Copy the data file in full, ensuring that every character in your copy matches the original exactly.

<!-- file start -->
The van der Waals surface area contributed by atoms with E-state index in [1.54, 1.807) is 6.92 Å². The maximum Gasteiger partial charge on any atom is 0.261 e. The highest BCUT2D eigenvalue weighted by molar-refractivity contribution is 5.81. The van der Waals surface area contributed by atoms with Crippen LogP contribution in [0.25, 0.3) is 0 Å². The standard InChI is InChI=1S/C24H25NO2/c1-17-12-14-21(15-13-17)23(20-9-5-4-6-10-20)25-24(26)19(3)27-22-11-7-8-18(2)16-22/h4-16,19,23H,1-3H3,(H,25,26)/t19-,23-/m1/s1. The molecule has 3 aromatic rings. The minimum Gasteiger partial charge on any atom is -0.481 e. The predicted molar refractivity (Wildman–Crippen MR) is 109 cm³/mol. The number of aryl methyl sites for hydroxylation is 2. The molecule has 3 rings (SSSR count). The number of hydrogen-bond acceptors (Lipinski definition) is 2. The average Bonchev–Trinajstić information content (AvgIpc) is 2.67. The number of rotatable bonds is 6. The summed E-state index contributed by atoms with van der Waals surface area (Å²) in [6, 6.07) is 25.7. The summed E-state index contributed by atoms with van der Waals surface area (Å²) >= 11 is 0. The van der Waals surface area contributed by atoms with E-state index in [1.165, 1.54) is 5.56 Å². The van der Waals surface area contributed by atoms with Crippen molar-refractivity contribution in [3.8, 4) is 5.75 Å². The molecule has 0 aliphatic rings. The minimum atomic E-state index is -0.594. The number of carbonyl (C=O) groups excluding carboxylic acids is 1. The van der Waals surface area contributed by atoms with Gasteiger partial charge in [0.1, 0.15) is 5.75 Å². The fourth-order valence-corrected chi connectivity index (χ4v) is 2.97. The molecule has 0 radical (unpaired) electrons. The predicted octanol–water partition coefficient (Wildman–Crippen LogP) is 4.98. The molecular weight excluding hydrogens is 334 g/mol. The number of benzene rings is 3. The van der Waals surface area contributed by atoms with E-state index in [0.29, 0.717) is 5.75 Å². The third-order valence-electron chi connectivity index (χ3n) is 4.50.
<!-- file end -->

The van der Waals surface area contributed by atoms with E-state index in [1.54, 1.807) is 6.92 Å². The maximum Gasteiger partial charge on any atom is 0.261 e. The highest BCUT2D eigenvalue weighted by molar-refractivity contribution is 5.81. The van der Waals surface area contributed by atoms with Crippen LogP contribution in [0.25, 0.3) is 0 Å². The standard InChI is InChI=1S/C24H25NO2/c1-17-12-14-21(15-13-17)23(20-9-5-4-6-10-20)25-24(26)19(3)27-22-11-7-8-18(2)16-22/h4-16,19,23H,1-3H3,(H,25,26)/t19-,23-/m1/s1. The molecule has 3 aromatic rings. The minimum Gasteiger partial charge on any atom is -0.481 e. The predicted molar refractivity (Wildman–Crippen MR) is 109 cm³/mol. The number of aryl methyl sites for hydroxylation is 2. The molecule has 3 rings (SSSR count). The number of hydrogen-bond acceptors (Lipinski definition) is 2. The average Bonchev–Trinajstić information content (AvgIpc) is 2.67. The number of rotatable bonds is 6. The summed E-state index contributed by atoms with van der Waals surface area (Å²) in [6, 6.07) is 25.7. The summed E-state index contributed by atoms with van der Waals surface area (Å²) >= 11 is 0. The van der Waals surface area contributed by atoms with E-state index in [1.165, 1.54) is 5.56 Å². The van der Waals surface area contributed by atoms with Crippen molar-refractivity contribution in [3.8, 4) is 5.75 Å². The molecule has 0 aliphatic rings. The minimum atomic E-state index is -0.594. The number of carbonyl (C=O) groups excluding carboxylic acids is 1. The van der Waals surface area contributed by atoms with Gasteiger partial charge in [0.1, 0.15) is 5.75 Å². The fourth-order valence-corrected chi connectivity index (χ4v) is 2.97. The molecule has 0 radical (unpaired) electrons. The predicted octanol–water partition coefficient (Wildman–Crippen LogP) is 4.98. The molecular weight excluding hydrogens is 334 g/mol. The number of benzene rings is 3. The van der Waals surface area contributed by atoms with E-state index in [0.29, 0.717) is 5.75 Å². The third-order valence-electron chi connectivity index (χ3n) is 4.50.